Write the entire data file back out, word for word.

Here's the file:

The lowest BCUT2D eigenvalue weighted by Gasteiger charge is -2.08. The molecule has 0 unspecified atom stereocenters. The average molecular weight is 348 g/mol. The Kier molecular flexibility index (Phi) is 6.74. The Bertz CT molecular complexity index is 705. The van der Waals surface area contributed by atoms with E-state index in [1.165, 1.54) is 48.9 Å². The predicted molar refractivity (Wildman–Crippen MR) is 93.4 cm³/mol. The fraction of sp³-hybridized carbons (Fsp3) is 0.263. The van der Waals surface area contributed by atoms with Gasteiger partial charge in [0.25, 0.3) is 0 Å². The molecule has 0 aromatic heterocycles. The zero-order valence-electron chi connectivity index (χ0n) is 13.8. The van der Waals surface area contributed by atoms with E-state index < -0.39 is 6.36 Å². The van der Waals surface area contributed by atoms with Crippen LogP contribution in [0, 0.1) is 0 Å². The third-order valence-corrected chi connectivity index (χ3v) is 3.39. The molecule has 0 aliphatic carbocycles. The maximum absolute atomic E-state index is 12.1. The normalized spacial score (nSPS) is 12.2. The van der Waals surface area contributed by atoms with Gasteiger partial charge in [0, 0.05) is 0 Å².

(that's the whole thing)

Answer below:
The lowest BCUT2D eigenvalue weighted by Gasteiger charge is -2.08. The molecule has 0 unspecified atom stereocenters. The average molecular weight is 348 g/mol. The Kier molecular flexibility index (Phi) is 6.74. The Bertz CT molecular complexity index is 705. The van der Waals surface area contributed by atoms with E-state index in [1.165, 1.54) is 48.9 Å². The predicted molar refractivity (Wildman–Crippen MR) is 93.4 cm³/mol. The fraction of sp³-hybridized carbons (Fsp3) is 0.263. The van der Waals surface area contributed by atoms with Gasteiger partial charge in [0.25, 0.3) is 0 Å². The molecule has 0 aromatic heterocycles. The zero-order valence-electron chi connectivity index (χ0n) is 13.8. The van der Waals surface area contributed by atoms with E-state index < -0.39 is 6.36 Å². The van der Waals surface area contributed by atoms with Crippen LogP contribution in [0, 0.1) is 0 Å². The third-order valence-corrected chi connectivity index (χ3v) is 3.39. The molecule has 0 aliphatic carbocycles. The maximum absolute atomic E-state index is 12.1. The normalized spacial score (nSPS) is 12.2. The van der Waals surface area contributed by atoms with Gasteiger partial charge in [0, 0.05) is 0 Å².